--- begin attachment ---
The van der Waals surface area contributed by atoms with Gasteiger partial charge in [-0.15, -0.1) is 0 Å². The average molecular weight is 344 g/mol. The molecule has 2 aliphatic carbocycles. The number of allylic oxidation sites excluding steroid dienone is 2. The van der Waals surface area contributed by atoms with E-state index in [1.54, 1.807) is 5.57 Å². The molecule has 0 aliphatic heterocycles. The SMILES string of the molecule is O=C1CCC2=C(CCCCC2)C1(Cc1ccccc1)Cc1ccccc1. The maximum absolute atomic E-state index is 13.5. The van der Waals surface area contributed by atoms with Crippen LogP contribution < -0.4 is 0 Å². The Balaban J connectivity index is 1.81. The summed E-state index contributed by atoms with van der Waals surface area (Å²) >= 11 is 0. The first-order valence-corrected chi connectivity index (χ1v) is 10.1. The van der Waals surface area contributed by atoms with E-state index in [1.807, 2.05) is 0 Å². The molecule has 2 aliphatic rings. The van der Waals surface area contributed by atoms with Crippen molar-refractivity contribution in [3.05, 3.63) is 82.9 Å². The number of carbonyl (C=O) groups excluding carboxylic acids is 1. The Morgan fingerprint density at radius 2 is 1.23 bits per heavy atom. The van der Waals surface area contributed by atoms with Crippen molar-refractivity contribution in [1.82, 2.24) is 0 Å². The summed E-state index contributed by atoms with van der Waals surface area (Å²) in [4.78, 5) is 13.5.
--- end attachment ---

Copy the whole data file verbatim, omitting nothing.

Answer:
The van der Waals surface area contributed by atoms with Gasteiger partial charge in [-0.15, -0.1) is 0 Å². The average molecular weight is 344 g/mol. The molecule has 2 aliphatic carbocycles. The number of allylic oxidation sites excluding steroid dienone is 2. The van der Waals surface area contributed by atoms with E-state index in [1.54, 1.807) is 5.57 Å². The molecule has 0 aliphatic heterocycles. The SMILES string of the molecule is O=C1CCC2=C(CCCCC2)C1(Cc1ccccc1)Cc1ccccc1. The maximum absolute atomic E-state index is 13.5. The van der Waals surface area contributed by atoms with Crippen LogP contribution < -0.4 is 0 Å². The Balaban J connectivity index is 1.81. The summed E-state index contributed by atoms with van der Waals surface area (Å²) >= 11 is 0. The first-order valence-corrected chi connectivity index (χ1v) is 10.1. The van der Waals surface area contributed by atoms with E-state index in [1.807, 2.05) is 0 Å². The molecule has 2 aliphatic rings. The van der Waals surface area contributed by atoms with Crippen molar-refractivity contribution in [3.05, 3.63) is 82.9 Å². The number of carbonyl (C=O) groups excluding carboxylic acids is 1. The Morgan fingerprint density at radius 2 is 1.23 bits per heavy atom. The van der Waals surface area contributed by atoms with Crippen molar-refractivity contribution in [1.82, 2.24) is 0 Å². The summed E-state index contributed by atoms with van der Waals surface area (Å²) in [4.78, 5) is 13.5.